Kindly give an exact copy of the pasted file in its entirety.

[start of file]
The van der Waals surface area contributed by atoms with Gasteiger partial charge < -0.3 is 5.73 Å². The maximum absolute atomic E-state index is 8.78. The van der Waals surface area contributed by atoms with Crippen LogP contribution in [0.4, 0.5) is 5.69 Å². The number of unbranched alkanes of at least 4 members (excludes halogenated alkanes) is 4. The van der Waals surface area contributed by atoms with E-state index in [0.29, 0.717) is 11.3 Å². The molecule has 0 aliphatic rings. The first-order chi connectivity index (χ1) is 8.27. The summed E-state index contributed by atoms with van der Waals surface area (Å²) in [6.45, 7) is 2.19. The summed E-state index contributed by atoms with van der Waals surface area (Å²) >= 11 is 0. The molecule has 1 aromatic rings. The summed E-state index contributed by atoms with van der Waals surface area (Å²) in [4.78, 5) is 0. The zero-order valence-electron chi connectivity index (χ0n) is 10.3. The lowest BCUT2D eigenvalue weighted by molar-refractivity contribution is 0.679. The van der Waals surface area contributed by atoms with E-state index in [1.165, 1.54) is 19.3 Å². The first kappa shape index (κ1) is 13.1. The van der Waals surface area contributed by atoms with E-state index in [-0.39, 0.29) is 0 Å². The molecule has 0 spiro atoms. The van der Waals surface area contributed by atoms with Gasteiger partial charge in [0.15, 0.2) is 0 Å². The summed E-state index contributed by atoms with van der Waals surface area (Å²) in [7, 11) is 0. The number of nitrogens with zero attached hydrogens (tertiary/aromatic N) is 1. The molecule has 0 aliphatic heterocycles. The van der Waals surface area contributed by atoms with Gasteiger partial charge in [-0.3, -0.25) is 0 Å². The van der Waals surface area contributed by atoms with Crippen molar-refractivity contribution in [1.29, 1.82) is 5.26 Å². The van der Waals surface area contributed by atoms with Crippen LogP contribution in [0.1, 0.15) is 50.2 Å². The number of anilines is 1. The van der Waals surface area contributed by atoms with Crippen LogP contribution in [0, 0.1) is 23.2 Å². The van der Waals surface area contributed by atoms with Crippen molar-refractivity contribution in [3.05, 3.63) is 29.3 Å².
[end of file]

The van der Waals surface area contributed by atoms with Gasteiger partial charge < -0.3 is 5.73 Å². The maximum absolute atomic E-state index is 8.78. The van der Waals surface area contributed by atoms with Crippen LogP contribution in [0.4, 0.5) is 5.69 Å². The number of unbranched alkanes of at least 4 members (excludes halogenated alkanes) is 4. The van der Waals surface area contributed by atoms with E-state index in [0.29, 0.717) is 11.3 Å². The molecule has 0 aliphatic rings. The first-order chi connectivity index (χ1) is 8.27. The summed E-state index contributed by atoms with van der Waals surface area (Å²) in [6.45, 7) is 2.19. The summed E-state index contributed by atoms with van der Waals surface area (Å²) >= 11 is 0. The molecule has 1 aromatic rings. The summed E-state index contributed by atoms with van der Waals surface area (Å²) in [4.78, 5) is 0. The zero-order valence-electron chi connectivity index (χ0n) is 10.3. The lowest BCUT2D eigenvalue weighted by molar-refractivity contribution is 0.679. The van der Waals surface area contributed by atoms with E-state index in [1.165, 1.54) is 19.3 Å². The first kappa shape index (κ1) is 13.1. The van der Waals surface area contributed by atoms with E-state index in [-0.39, 0.29) is 0 Å². The molecule has 0 spiro atoms. The van der Waals surface area contributed by atoms with Gasteiger partial charge in [0.15, 0.2) is 0 Å². The summed E-state index contributed by atoms with van der Waals surface area (Å²) in [7, 11) is 0. The number of nitrogens with zero attached hydrogens (tertiary/aromatic N) is 1. The molecule has 0 aliphatic heterocycles. The van der Waals surface area contributed by atoms with Gasteiger partial charge in [-0.3, -0.25) is 0 Å². The van der Waals surface area contributed by atoms with Crippen molar-refractivity contribution in [1.29, 1.82) is 5.26 Å². The van der Waals surface area contributed by atoms with Crippen LogP contribution in [0.1, 0.15) is 50.2 Å². The number of anilines is 1. The van der Waals surface area contributed by atoms with Crippen LogP contribution in [0, 0.1) is 23.2 Å². The van der Waals surface area contributed by atoms with Crippen molar-refractivity contribution in [3.05, 3.63) is 29.3 Å².